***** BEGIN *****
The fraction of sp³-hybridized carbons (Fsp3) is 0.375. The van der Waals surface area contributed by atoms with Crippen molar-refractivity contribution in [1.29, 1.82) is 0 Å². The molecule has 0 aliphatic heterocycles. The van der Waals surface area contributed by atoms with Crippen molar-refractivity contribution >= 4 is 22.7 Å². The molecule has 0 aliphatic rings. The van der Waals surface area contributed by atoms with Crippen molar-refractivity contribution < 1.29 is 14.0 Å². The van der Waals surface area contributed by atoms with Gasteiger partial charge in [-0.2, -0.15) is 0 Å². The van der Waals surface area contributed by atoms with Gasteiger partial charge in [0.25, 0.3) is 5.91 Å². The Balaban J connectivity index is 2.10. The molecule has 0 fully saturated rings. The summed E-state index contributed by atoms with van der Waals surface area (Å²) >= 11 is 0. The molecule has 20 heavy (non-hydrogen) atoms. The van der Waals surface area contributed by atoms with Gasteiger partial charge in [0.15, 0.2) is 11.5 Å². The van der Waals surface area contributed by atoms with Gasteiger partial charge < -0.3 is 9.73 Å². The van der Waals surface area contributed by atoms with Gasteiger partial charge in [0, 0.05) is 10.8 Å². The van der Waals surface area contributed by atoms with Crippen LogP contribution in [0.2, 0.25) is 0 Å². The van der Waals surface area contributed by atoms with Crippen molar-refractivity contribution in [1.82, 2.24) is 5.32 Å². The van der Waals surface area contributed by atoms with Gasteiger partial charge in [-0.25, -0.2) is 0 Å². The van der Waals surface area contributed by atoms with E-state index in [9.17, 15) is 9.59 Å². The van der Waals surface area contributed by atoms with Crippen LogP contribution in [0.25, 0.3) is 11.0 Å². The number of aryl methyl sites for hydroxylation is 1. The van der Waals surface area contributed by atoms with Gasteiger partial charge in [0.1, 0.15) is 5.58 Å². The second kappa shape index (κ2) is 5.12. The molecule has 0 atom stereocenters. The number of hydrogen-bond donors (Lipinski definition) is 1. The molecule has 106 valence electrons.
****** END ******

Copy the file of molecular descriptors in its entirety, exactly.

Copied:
The fraction of sp³-hybridized carbons (Fsp3) is 0.375. The van der Waals surface area contributed by atoms with Crippen molar-refractivity contribution in [1.29, 1.82) is 0 Å². The molecule has 0 aliphatic heterocycles. The van der Waals surface area contributed by atoms with Crippen molar-refractivity contribution >= 4 is 22.7 Å². The molecule has 0 aliphatic rings. The van der Waals surface area contributed by atoms with Crippen molar-refractivity contribution < 1.29 is 14.0 Å². The van der Waals surface area contributed by atoms with Gasteiger partial charge in [-0.2, -0.15) is 0 Å². The van der Waals surface area contributed by atoms with Gasteiger partial charge in [0.25, 0.3) is 5.91 Å². The Balaban J connectivity index is 2.10. The molecule has 0 fully saturated rings. The summed E-state index contributed by atoms with van der Waals surface area (Å²) >= 11 is 0. The molecule has 20 heavy (non-hydrogen) atoms. The van der Waals surface area contributed by atoms with Gasteiger partial charge in [0.15, 0.2) is 11.5 Å². The van der Waals surface area contributed by atoms with Gasteiger partial charge < -0.3 is 9.73 Å². The van der Waals surface area contributed by atoms with Gasteiger partial charge in [0, 0.05) is 10.8 Å². The van der Waals surface area contributed by atoms with Crippen LogP contribution in [0.2, 0.25) is 0 Å². The van der Waals surface area contributed by atoms with Crippen molar-refractivity contribution in [1.82, 2.24) is 5.32 Å². The van der Waals surface area contributed by atoms with Gasteiger partial charge in [-0.25, -0.2) is 0 Å². The van der Waals surface area contributed by atoms with E-state index in [9.17, 15) is 9.59 Å². The van der Waals surface area contributed by atoms with Crippen LogP contribution in [0.25, 0.3) is 11.0 Å². The number of aryl methyl sites for hydroxylation is 1. The van der Waals surface area contributed by atoms with Gasteiger partial charge in [0.1, 0.15) is 5.58 Å². The second kappa shape index (κ2) is 5.12. The molecule has 0 atom stereocenters. The number of hydrogen-bond donors (Lipinski definition) is 1. The molecule has 106 valence electrons.